Most street people worth their shoe soul of Sydney Road concrete would know that this is not the work of a motorcycle gang, nor drug dealer, nor problem with stolen cars and panel beaters, nor any other ‘organised crime’ in the inner North area of Melbourne.

Abduction of females is not a crime for your average sexual offender with a mental illness; it could only be the work of certain criminals in this country. Lengthy hostage situations like these do not happen often, and crave full news attention and state panic for their recognition as a mastermind of crime, and this person has offended before.

This criminal knows whom he is, and that there is a police file. This is a planned crime, they have planted evidence and they did it right under the watch of the Victorian Police Force.

Remember Turtles! It’s your footpath, you skated it; it ripped your wheels to shreds, but you stayed because you love Brunswick.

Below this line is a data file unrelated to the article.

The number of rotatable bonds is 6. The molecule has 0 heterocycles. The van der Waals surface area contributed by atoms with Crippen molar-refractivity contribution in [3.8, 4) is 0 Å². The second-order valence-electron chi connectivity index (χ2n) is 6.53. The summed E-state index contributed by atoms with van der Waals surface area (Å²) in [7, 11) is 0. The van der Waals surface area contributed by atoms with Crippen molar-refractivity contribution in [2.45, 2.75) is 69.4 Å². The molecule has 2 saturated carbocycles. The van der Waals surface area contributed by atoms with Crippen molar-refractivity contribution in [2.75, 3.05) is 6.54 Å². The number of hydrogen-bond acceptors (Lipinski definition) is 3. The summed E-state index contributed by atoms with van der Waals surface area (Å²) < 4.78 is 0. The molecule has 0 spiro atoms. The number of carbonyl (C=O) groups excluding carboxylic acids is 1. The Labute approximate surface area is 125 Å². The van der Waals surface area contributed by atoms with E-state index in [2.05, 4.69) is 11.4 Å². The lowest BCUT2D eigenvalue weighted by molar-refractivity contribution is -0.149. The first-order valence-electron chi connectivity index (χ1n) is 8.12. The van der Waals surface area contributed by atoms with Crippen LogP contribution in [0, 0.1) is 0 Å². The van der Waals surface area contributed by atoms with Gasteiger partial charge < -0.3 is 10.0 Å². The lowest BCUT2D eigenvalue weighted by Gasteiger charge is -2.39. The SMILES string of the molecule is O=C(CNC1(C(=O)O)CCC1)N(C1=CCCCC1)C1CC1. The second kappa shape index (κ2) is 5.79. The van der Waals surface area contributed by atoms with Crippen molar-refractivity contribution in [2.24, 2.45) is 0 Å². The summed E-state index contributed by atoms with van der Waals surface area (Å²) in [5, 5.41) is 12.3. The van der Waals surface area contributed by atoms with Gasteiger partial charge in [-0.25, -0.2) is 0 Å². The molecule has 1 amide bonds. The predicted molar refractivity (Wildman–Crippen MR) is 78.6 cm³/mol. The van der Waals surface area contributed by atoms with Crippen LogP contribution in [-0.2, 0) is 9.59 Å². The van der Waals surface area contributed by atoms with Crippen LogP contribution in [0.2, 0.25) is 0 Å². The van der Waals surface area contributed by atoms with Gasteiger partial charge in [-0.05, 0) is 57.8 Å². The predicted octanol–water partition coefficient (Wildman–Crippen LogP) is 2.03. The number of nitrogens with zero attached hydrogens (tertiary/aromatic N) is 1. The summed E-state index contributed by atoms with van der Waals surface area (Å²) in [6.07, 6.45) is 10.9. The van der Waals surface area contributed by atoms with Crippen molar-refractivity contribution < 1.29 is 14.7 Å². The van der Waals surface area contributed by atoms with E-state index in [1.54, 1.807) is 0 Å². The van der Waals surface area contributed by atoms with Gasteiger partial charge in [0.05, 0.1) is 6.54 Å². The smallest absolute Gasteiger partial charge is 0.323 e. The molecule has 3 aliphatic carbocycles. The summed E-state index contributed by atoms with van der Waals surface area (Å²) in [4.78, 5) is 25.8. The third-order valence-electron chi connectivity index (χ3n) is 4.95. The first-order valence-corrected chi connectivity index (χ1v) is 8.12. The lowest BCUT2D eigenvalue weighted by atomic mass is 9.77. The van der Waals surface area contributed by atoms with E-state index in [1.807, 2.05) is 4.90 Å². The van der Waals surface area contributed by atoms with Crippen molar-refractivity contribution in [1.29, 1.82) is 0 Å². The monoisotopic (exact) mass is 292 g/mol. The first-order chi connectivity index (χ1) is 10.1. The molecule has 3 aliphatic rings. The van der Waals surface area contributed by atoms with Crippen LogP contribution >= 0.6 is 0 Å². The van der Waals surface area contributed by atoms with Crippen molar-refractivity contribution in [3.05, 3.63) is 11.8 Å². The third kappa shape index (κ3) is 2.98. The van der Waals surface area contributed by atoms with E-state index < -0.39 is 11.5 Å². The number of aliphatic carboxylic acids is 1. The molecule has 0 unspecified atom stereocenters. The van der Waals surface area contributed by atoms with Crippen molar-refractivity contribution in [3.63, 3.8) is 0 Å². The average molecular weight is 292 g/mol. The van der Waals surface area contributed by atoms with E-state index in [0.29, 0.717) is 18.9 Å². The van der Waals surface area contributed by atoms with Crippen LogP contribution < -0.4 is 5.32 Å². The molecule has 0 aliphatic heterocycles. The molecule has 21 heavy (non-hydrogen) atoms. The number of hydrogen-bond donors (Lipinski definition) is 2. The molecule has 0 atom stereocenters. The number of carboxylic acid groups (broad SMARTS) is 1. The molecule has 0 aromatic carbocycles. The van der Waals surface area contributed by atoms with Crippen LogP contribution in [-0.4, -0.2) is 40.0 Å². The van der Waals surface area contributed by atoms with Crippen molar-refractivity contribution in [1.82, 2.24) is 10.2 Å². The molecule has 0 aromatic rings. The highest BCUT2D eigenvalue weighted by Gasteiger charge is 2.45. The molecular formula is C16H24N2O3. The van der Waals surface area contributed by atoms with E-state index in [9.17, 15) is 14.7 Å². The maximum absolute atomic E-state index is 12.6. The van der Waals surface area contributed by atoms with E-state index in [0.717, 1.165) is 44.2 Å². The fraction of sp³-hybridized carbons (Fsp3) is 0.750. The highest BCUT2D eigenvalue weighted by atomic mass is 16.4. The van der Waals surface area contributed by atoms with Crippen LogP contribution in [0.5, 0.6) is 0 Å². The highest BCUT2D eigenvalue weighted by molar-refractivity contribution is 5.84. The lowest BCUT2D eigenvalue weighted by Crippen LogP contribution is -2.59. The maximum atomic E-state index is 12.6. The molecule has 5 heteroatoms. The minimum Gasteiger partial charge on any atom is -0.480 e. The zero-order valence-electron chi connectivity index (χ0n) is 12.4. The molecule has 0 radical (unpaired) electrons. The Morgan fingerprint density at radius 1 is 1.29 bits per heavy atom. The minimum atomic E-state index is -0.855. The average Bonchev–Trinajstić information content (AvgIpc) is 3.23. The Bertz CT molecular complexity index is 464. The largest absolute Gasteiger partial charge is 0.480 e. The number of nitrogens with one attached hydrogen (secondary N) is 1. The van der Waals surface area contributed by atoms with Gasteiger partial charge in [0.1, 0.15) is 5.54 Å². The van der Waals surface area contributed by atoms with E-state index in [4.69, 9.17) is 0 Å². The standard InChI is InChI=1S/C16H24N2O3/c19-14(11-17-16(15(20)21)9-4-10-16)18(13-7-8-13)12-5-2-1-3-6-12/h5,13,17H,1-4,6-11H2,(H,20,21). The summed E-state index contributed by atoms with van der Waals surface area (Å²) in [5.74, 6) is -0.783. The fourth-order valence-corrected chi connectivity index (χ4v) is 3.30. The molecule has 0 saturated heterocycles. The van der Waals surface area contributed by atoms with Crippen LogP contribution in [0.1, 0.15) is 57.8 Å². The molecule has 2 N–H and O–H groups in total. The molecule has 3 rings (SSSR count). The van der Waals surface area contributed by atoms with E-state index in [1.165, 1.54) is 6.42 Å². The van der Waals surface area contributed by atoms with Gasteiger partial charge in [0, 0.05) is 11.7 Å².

This suburb on the swamp plains of Moreland is your home,  and over the years you had got a tattoo in its name.

I have been calling for Teenage Mutant Ninja Turtles since the movie came out in 1990, and this time my green superheroes are needed more than ever in our streets and sewers because this criminal is trying to publicly hurt us all in Melbourne with the same fear he thirsted for at other times.

For anyone that wants to leak information about someone that they know, or someone that they used to know, call CRIMESTOPPERS 1800 333 000.
If you know the street address of where Jill Meagher is now, find yourself a private line and quit organized crime for life, making your best leak yet by calling CRIMESTOPPERS / QUITCRIMELINE on 1800 333 000.